Another distinctive difference in sound between the headsets is the bass. The X4 offers an on/off bass boost switch on the headset and the Ax Pro has dedicated subwoofers in its 8 speaker set. With the ability to increase the subwoofer sound individually from the other speakers (front, center & rear) using the illuminated controller, the bass increase is substantially more skull shaking. The X4 fails at providing much more of an actual bass boost than your average cheap MP3 player.
In regards to the 5.1 surround sound both headsets performed well. Using Call of Duty again for example, I could hear enemies approaching from all directions which of course gamers recognize as a distinct advantage. I have to say the Ax Pro edges out the X4 in clarity though because of the dedicated 8 speakers. Both headsets have in game chat of course and each has a detachable mic though I preferred the X4’s flexible mic compared to the Ax Pro’s moveable but rigid boom mic. Each headset’s chat performance measured equally with separate volume controls delivering coherent sound between players and game audio. The X4’s mic monitoring feature which mixes your own voice into the audio so you don’t end up shouting when wearing the headphones is a great idea although is barely noticeable, at least according to my spouse. This feature could use some improvement.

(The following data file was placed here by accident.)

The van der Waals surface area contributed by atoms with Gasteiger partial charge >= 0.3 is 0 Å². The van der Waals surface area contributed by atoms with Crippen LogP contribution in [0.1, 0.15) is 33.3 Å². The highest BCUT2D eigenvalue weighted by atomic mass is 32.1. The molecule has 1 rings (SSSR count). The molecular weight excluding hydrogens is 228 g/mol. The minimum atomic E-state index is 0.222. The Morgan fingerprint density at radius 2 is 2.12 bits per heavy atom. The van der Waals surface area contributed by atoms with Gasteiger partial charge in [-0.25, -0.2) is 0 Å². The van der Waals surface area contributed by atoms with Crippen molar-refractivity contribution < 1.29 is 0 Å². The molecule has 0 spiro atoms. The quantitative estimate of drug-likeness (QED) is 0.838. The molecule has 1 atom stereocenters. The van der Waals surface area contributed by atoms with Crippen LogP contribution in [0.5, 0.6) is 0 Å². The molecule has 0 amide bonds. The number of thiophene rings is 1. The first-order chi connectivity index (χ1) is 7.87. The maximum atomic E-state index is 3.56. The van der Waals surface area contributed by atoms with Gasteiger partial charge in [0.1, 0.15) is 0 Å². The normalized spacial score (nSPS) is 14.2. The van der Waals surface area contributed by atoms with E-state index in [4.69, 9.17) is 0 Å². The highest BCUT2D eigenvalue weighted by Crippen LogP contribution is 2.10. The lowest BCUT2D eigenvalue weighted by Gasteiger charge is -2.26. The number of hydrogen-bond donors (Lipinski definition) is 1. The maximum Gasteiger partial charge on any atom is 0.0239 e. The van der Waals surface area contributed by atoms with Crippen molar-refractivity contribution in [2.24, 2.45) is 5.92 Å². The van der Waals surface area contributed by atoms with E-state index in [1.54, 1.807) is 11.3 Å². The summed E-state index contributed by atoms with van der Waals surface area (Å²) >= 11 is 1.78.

Design wise each headset has big comfortable padded cups, the Ax Pro’s faux leather ones are huge and fit over and around the ear completely immersing you, the X4 has comfy cloth pads. The Ax Pro is heavier than the X4 and you will feel it after extended periods of gaming. With weight though comes durability and the Ax Pro looks like it can take a beating, I’d be afraid to drop the X4 for fear of it shattering. I also liked the overall design style of Tritton’s headset which features their illuminated logo.
If you like the free roaming convenience of having no wires attached to you aside from what goes into the controller then Turtle Beach’s Ear Force X4 may be for you. It is by no means a terrible gaming headset but I would hardly call it premium and priced at $200 that is asking a lot for what you get which is basically line of sight wireless range with OK sound.
Serious gamers and audiophiles will no doubt be happy with Tritton’s Ax Pro for many different reasons. Consistent quality sound that is completely adjustable to your preference, noticeable bass boost and easily the biggest advantage: compatibility with all consoles and systems. This makes it a substantially better value at a price point of only $160 beating out the X4 easily.